Eighty years ago, the world changed forever. In the early hours of December 7, 1941, Japanese warplanes launched from the decks of a fleet of Japanese Imperial Navy aircraft carriers that had surreptitiously departed Japan months before navigated a circuitous route across the North Pacific Ocean, toward the US Navy and Army Air Corps facilities on the Hawaiian Islands.
Their mission was to destroy America’s military presence in the Pacific Ocean. It was a daring plan that very nearly succeeded.
As the great historian Roberta Wohlstetter assessed in her review of the Pearl Harbor attack, US intelligence was aware of the rising threat toward the Americans in the Pacific posed by Japan. Yet the intelligence mosaic was never properly pieced together by policymakers in Washington, DC.
A similar pattern of failure persists today, despite the generous funding that the US intelligence community currently receives.
Three generations have passed since the Second World War jolted the US from its peaceful isolation and thrust it into the (unwanted) starring role on the world stage. Since that time, the country – and the world – has been profoundly changed.
New technologies, sociopolitical arrangements, and an all-volunteer military force have reshaped the US into a country that no one living in 1941 would have recognized. Yet the one thing that has remained consistent between 1941 and 2021 is the abject failure of America’s leaders to anticipate and avert a surprise attack from a strategic rival.
The fact is, the United States is ripe for another surprise attack.
The major powers, the United States, China and Russia, have all been jockeying for greater leverage over one another in cyberspace for at least a decade. Ever since the novel coronavirus SARS-CoV-2 emanated from Wuhan, China, and caused a pandemic in 2020, hostilities among the world’s great powers have only increased.
World War III is already here
The brilliant Dr Pippa Malmgren, a technology investor and former US presidential adviser to George W Bush, has warned about the possibility of the Third World War having already started. Sean McFate of the National Defense Univeristy made similar claims in his magnificent 2019 book The New Rules of War.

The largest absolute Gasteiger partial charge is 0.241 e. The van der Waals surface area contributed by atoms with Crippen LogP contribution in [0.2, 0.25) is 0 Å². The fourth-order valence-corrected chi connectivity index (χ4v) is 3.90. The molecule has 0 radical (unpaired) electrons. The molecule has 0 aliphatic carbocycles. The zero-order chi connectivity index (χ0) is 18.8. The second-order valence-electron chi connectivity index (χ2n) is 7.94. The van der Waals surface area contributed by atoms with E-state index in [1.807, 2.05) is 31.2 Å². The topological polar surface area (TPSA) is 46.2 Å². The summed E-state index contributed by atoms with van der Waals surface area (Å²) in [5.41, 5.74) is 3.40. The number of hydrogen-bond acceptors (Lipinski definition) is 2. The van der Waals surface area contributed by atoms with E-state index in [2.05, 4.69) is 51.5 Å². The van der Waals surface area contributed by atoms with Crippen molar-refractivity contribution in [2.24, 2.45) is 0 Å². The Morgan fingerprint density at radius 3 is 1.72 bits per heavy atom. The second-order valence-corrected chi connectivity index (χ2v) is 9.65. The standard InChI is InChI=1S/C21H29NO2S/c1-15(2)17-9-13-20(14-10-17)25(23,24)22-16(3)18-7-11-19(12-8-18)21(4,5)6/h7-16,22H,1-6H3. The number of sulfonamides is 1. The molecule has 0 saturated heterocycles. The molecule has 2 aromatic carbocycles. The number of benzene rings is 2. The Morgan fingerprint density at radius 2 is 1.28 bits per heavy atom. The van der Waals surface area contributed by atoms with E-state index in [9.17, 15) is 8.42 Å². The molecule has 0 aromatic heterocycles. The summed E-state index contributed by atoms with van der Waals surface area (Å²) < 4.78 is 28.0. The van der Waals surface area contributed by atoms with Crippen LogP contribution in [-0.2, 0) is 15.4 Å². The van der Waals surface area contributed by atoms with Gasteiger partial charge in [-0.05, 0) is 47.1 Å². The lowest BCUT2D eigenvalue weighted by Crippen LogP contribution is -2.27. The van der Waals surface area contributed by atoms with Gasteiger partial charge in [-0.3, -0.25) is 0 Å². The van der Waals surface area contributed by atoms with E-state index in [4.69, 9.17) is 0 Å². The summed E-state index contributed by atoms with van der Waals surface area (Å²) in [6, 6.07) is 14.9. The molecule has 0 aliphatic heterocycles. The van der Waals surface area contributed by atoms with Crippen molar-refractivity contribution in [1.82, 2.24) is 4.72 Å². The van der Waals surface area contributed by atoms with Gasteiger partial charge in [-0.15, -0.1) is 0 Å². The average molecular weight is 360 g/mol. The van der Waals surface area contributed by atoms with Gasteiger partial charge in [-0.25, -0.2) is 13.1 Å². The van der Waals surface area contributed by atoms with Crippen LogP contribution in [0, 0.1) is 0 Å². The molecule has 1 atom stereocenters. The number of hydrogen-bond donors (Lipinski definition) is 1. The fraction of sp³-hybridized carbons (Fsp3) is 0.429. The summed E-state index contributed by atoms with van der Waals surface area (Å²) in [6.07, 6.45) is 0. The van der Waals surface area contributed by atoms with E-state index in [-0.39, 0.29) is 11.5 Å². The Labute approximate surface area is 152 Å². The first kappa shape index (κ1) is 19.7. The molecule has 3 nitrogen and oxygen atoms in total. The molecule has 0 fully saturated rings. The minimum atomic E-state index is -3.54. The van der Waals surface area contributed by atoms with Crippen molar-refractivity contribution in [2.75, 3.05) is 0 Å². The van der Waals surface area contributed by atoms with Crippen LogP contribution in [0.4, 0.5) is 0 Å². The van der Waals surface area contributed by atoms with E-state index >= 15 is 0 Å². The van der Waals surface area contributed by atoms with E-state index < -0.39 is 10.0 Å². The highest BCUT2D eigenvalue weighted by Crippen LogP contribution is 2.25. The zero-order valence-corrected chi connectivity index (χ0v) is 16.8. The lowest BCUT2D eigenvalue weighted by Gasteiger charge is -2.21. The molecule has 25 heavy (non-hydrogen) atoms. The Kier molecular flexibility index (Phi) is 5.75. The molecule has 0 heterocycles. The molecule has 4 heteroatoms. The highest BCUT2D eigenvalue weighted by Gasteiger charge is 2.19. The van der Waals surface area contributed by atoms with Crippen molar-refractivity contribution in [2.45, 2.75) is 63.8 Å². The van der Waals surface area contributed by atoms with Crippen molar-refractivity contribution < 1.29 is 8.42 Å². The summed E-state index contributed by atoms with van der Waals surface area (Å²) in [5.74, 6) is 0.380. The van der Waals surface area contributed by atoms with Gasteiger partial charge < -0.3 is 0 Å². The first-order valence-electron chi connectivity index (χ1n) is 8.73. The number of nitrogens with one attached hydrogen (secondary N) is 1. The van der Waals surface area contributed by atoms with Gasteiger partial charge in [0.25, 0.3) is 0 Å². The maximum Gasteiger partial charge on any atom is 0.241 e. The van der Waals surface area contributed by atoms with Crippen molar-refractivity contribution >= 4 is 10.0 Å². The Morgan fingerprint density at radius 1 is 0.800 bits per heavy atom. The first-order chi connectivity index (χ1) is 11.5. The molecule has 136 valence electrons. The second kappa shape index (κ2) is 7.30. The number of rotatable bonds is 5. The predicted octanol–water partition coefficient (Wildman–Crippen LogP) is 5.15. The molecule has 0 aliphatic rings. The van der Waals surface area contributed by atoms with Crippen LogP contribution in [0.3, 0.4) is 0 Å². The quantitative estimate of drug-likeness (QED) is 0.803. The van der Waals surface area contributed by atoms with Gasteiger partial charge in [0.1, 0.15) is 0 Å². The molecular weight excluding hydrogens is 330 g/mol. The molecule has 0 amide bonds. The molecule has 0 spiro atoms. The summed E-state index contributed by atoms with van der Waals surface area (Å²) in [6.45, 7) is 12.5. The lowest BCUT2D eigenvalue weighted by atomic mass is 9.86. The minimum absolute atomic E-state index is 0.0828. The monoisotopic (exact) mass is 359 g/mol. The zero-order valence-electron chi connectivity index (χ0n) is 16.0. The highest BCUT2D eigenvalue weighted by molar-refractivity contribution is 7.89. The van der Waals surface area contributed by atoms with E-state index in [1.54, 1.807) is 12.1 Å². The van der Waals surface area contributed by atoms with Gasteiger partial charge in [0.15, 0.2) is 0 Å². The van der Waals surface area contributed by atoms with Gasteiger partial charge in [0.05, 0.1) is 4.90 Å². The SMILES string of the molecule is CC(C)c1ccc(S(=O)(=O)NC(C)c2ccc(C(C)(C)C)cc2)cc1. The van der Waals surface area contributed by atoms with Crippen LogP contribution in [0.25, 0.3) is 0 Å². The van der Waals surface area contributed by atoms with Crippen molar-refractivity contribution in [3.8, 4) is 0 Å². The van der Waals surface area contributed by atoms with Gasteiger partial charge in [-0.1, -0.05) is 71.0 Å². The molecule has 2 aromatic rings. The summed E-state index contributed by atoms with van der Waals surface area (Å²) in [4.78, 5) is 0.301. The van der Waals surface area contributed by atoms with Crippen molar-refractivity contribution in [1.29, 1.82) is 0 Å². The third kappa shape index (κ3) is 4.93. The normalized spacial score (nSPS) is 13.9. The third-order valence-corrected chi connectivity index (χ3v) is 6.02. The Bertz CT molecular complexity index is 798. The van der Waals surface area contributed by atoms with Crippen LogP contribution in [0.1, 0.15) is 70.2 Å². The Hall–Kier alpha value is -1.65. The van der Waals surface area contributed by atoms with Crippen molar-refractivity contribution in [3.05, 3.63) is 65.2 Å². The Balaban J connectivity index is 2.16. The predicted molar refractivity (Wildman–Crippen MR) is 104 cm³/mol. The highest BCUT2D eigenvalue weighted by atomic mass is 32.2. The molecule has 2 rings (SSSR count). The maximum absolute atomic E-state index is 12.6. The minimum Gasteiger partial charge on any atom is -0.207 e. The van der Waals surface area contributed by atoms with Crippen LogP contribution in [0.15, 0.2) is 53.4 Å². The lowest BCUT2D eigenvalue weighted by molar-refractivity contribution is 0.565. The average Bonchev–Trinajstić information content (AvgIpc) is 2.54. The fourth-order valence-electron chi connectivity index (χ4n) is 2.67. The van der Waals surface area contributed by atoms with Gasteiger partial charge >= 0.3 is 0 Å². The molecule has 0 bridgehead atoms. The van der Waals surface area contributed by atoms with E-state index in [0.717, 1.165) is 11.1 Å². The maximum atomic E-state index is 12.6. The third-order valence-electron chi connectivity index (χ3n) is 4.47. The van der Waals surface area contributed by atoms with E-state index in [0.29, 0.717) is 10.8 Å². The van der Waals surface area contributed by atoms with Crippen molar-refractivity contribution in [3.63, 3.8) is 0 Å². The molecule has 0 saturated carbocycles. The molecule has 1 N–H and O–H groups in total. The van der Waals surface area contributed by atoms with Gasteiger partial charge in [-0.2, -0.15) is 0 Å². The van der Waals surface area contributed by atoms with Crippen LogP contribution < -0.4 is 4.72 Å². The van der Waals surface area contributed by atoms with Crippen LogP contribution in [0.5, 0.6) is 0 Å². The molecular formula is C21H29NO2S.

Meanwhile, my colleague and friend David P Goldman has correctly cautioned audiences that the tug-of-war occurring between the United States and China over Taiwan might be the trigger for another great-power war.
Just as in 1914 and 1941, the United States is watching a world that is burning – and that conflagration could, at any moment, consume the US. But America is not ready for this fight. And there is a way to avoid the coming conflict without America sacrificing its power or ideals.
Russia and China are malign actors seeking to change fundamentally the international system away from the US-led order that has persisted since the collapse of the Soviet Union into something else entirely.
Few nations, other than the autocracies, desire this. But without an appealing alternative, the logic of power means that the smaller states in the world will pick sides – and if the autocrats are more powerful and appealing than the United States, they will naturally work to overturn the world order that Americans have become accustomed to.
China and Russia court war with US
Writing in 2018, I argued:
“These [current global] trends mirror what occurred in Europe leading up to the Great War between Germany and Great Britain. On this anniversary of the end of World War I, let us remember this basic truth: Whatever economic damage may be incurred, man’s desire to make war upon his neighbors in order to enhance his own position cannot be rooted out of him, certainly not by the science of economics.
“The West’s talent for deluding itself into believing no one seeks war for material gain is as great today as it was in Sir Norman Angell’s time.”
The probing actions that the great powers are subjecting one another to are as dangerous and destabilizing as any act of war that precipitated the great wars of the previous century.
The rising major powers are recklessly jockeying and innovating their technology while the status quo power, the United States, dithers. The US Navy is the smallest it has been since the 1920s. The US Air Force is struggling to maintain its fleet of warplanes. The US Army is a shambles after two decades of inconclusive counterinsurgency operations in the Middle East. And the Marines are mothballing their tanks.